I'm having trouble installing a zero clearance insert in my Rigid
TS3650. I'm using a rigid titanium thin kerf blade and when I try to
lower the blade and then set the insert in - the blade is a little to
high and the insert does not sit in the insert.
Has anyone encountered this issue? I'm stuck.
Many saws are like this.
Many insert manufacturers route a slot on the bottom for the blade to fit
You can also route a slot on the bottom where the blade will cut through
deep enough that the insert will set over the blade.
This is not unique to the Ridgid. One way is to use an 8" dado blade
to start the cut, then switch to the 10" once you have enough
clearance. However I found on my Ridgid that I had to bring the dado
all the way through by quite a bit to get clearance. A 9" blade would
work better but there's not usually much other reason to have one
Another way is to leave the factory insert in place and put your zero
clearance insert on top of it. You can use the fence to help align
it, but your fence would have to be exactly parallel to the insert.
Yet another way would be to start it with a router.
Use double sided tape to secure the ZC insert to the top of the original
insert taking care to line it up accurately. Raise the blade the amount
necessary to get the clearance you need. Once you have the clearance
put the ZC insert directly in the saw to complete the cut.
I don't own a table saw new enough that anyone premakes zero clearance
inserts for me, but it's my understanding that the insert has a bit of
a"T" shape, and if you flip it over, then the long part of the "T"
stands proud of the table instead of resting below the top.
So doing the "flip, rotate, cut, flip, rotate" bit might get you an
additional 1/4" or so of room.
Sure, I think most saws are like that. Just put a smaller blade with the same
kerf on your saw until you get your initial slot cut, then go back to your
normal blade. I used a dado blade to start mine.
It's a very common problem with many makes of saw. The classic solution
is to temporarily install a smaller blade, perhaps an outer blade
from a dado set. What I do, is lower blade, pull up the stock insert
slightly, then bring the fence over to touch it. Lock the fence down
and drop the stock insert back into place. Put the unslotted insert
against the fence and on top of the stock insert. Clamp a block to
the fence above the new insert and another block in front of it.
Use a push stick or block to hold the inset against the fence.
Slowly raise the blade & cut the slot. Lower the blade & remove the
newly slotted insert. If you have more than one blank insert to slot,
once you have the fence set and the blocks clamped in place, you can
do them one after the other without having to change anything.
There is always an easy solution to every human problem -- neat,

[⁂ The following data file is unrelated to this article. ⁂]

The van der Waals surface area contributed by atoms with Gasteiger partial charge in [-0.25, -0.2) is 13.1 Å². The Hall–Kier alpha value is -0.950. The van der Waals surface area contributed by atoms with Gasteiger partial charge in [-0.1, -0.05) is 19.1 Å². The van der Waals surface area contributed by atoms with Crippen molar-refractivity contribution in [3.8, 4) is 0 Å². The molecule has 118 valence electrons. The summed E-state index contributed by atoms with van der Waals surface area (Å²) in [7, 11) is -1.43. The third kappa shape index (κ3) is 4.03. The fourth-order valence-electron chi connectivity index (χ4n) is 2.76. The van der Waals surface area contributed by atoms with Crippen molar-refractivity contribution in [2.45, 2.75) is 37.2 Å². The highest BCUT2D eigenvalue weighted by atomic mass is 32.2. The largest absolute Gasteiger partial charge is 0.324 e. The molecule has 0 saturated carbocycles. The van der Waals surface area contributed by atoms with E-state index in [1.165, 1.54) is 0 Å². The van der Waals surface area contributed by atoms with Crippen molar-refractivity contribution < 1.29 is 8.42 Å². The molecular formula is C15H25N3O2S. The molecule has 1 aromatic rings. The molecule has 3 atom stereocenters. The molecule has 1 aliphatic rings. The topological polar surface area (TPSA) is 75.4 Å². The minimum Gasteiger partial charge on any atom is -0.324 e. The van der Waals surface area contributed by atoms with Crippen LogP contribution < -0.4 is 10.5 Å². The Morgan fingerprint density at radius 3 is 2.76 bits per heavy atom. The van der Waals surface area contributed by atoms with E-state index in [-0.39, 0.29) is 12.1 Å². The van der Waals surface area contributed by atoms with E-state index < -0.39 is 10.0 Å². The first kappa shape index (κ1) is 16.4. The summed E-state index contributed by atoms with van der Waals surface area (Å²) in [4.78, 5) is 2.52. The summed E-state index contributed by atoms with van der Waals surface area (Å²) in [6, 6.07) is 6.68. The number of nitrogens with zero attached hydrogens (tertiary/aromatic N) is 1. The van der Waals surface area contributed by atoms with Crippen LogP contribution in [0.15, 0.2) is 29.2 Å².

plausible, and wrong." (Mencken)
Yep. Same thing happened with my Delta. I just lowered the blade all
the way, turned on the saw, and very carefully lowered the insert onto
the spinning blade.
I didn't much care for that, but it worked out fine- it'll still be
low enough so that you don't need to worry about nipping off the tips
of your fingers.
It's nice to know I'm not the only insane one.
I set the front edge of the insert into the recess and gently pivot the back
down onto the running blade. If you take care to insure that your hands are
well anchored to the table and your body weight (followthrough) is not aimed
at the blade, there is no risk of cutting a finger. There is, however, a
risk of the insert being thrown. Stay out the throw lane.
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Or use longer bolts through the adjustment holes of your insert into the
existing, clamp a board across the new assembly, as suggested in the
directions that came with mine at any rate, and be as safe as can be.
You have a million responses or so it seems. Try the simple way: go
spend $15 or so for a cheap 8-1/2" miter saw blade. Mount that first,
raise it all the way, drop it, and mount a 10" blade to make the final
Unless you have a miter saw that takes 8-1/2" blades, hang it on the
wall until you need it again.
Several people are writing of using fingers on the insert during the
Clamp boards across it to keep it from rising or run the fence to just
shy of where the blade will penetrate--you had better be sure of just
where it WILL penetrate unless you want the fence chewed up and, quite
probably, the blade ruined. I prefer to run a board at the front and a
board at the back, clamped at table sides.
Maybe I need to clarify a little-
My Delta has a set screw on the back of the insert, and a small pin
that hooks under the table on the front. When I suggested dropping
the insert onto the blade, I had the pin hooked in to make sure it
didn't come flying forward, and then stopped the saw and installed the
set screw before raising the blade. I thought they were all like
that, but apparently I was incorrect. Clamping boards across seems
like a good solution with what you're describing.
Same problem here. What I did is to first install one blade from my stacked
dado set (smaller diameter) to make an initial cut in the insert - just
enough to give starting clearance for the full sized blade. Then install the
regular blade and go from there.
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